The Bastille was a fortress in Paris, known formally as the Bastille Saint-Antoine. It played an important role in the internal conflicts of France and for most of its history was used as a state prison by the kings of France. It was stormed by a crowd on 14 July 1789 in the French Revolution, becoming an important symbol for the French Republican movement, and was later demolished and replaced by the Place de la Bastille.

The Bastille was built to defend the eastern approach to the city of Paris from the English threat in the Hundred Years War. Initial work began in 1357, but the main construction occurred from 1370 onwards, creating a strong fortress with eight towers that protected the strategic gateway of the Porte Saint-Antoine on the eastern edge of Paris. The innovative design proved influential in both France and England and was widely copied. The Bastille figured prominently in France's domestic conflicts, including the fighting between the rival factions of the Burgundians and the Armagnacs in the 15th century, and the Wars of Religion in the 16th. The fortress was declared a state prison in 1417; this role was expanded first under the English occupiers of the 1420s and 1430s, and then under Louis XI in the 1460s. The defences of the Bastille were fortified in response to the English and Imperial threat during the 1550s, with a bastion constructed to the east of the fortress. The Bastille played a key role in the rebellion of the Fronde and the battle of the faubourg Saint-Antoine, which was fought beneath its walls in 1652.

Louis XIV used the Bastille as a prison for upper-class members of French society who had opposed or angered him including, after the revocation of the Edict of Nantes, French Protestants. From 1659 onwards, the Bastille functioned primarily as a state penitentiary; by 1789, 5,279 prisoners had passed through its gates. Under Louis XV and XVI, the Bastille was used to detain prisoners from more varied backgrounds, and to support the operations of the Parisian police, especially in enforcing government censorship of the printed media. Although inmates were kept in relatively good conditions, criticism of the Bastille grew during the 18th century, fueled by autobiographies written by former prisoners. Reforms were implemented and prisoner numbers were considerably reduced. In 1789 the royal government's financial crisis and the formation of the National Assembly gave rise to a swelling of republican sentiments among city-dwellers. On 14 July the Bastille was stormed by a Revolutionary crowd, primarily residents of the faubourg Saint-Antoine who sought to commandeer the valuable gunpowder held within the fortress. Seven remaining prisoners were found and released and the Bastille's governor, Bernard-René de Launay, was killed by the crowd. The Bastille was demolished by order of the Committee of the Hôtel de Ville. Souvenirs of the fortress were transported around France and displayed as icons of the overthrow of despotism. Over the next century, the site and historical legacy of the Bastille featured prominently in French revolutions, political protests and popular fiction, and it remained an important symbol for the French Republican movement.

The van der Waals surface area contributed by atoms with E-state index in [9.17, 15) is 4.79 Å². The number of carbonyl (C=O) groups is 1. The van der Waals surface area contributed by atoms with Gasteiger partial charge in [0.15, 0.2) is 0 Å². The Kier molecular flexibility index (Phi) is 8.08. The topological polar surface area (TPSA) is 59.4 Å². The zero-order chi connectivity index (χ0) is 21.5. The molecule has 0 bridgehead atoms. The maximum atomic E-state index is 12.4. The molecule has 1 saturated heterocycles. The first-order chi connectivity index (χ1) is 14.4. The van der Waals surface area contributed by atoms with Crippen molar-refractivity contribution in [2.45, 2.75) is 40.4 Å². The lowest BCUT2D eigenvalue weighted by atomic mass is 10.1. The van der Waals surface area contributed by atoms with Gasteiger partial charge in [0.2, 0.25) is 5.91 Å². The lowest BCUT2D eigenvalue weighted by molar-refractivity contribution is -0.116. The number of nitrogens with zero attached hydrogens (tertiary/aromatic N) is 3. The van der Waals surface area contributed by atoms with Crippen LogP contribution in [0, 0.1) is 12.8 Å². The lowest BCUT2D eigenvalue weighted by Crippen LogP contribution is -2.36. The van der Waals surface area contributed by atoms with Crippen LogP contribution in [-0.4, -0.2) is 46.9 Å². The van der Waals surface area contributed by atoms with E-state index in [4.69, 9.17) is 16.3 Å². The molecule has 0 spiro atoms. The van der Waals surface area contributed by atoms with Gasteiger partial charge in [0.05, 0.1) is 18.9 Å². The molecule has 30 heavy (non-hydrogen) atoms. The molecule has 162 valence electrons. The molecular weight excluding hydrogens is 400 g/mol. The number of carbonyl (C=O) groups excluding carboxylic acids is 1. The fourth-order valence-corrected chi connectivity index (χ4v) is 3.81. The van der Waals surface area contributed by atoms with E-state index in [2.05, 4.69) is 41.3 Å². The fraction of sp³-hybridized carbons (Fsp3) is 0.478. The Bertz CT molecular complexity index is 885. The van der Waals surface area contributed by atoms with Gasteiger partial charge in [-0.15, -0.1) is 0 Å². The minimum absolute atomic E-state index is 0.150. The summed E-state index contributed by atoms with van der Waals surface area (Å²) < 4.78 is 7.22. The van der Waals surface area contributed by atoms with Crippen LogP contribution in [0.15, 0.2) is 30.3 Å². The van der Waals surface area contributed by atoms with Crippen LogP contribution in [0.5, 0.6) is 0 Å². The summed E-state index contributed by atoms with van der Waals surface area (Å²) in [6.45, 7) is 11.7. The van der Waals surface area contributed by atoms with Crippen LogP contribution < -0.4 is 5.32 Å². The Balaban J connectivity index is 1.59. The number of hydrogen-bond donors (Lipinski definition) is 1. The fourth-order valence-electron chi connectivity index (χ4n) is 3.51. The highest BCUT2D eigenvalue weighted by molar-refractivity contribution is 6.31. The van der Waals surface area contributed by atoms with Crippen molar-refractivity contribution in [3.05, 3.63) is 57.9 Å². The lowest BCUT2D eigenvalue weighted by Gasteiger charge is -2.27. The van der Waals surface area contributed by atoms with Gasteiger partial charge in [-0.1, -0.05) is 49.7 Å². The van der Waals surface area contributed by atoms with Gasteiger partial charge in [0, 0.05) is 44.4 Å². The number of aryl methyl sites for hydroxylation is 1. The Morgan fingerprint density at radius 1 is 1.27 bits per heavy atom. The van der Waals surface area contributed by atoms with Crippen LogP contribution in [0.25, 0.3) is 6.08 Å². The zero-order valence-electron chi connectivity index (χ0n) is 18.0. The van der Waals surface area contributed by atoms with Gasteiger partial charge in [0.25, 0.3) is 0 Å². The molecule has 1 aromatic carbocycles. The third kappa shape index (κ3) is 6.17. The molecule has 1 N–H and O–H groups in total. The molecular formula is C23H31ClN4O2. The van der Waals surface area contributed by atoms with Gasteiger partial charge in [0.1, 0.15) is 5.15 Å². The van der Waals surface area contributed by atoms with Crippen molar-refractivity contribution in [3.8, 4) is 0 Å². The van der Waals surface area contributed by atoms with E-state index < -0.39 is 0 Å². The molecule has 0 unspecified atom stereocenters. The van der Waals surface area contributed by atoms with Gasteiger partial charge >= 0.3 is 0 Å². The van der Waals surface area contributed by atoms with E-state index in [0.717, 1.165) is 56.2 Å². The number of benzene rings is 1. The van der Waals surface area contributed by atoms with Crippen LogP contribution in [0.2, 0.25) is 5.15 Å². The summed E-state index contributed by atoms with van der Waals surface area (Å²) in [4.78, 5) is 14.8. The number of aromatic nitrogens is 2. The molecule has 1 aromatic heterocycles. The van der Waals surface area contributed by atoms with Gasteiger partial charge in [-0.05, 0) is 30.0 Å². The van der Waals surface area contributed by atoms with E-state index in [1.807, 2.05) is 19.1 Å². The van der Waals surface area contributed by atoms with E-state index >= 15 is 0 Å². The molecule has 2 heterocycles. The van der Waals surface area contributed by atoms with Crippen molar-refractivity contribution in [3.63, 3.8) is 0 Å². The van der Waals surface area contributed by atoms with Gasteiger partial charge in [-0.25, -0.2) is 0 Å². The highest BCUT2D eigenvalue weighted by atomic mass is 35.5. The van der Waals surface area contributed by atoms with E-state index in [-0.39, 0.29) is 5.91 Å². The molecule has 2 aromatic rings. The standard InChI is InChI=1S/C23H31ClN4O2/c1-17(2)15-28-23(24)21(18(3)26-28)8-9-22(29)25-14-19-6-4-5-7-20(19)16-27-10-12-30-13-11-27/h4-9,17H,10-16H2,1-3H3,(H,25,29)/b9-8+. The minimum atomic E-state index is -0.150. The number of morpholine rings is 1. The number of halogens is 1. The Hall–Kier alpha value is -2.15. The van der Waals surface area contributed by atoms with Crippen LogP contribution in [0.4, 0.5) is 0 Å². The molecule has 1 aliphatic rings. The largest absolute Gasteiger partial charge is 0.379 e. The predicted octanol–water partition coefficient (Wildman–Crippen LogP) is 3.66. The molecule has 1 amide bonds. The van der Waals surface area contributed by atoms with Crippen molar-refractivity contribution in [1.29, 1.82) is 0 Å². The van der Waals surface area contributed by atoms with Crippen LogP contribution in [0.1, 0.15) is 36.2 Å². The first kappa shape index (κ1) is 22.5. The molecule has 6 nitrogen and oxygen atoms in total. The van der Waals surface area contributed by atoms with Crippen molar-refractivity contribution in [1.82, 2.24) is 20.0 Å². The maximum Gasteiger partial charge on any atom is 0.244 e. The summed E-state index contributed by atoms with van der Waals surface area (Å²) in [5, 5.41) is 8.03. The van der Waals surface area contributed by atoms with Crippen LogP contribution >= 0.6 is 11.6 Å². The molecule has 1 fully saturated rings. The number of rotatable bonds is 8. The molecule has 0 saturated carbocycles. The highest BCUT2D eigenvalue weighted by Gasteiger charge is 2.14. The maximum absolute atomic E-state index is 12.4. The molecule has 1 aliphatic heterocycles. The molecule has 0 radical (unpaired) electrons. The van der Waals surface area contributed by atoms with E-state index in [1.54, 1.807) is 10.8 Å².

Almost nothing is left of the Bastille except some remains of its stone foundation that were relocated to the side of the Boulevard Henri IV. Historians were critical of the Bastille in the early 19th century, but now believe the fortress to have been a relatively well-administered institution, albeit deeply implicated in the system of French policing and political control during the 18th century.

Read more about Bastille:  Remains, Historiography

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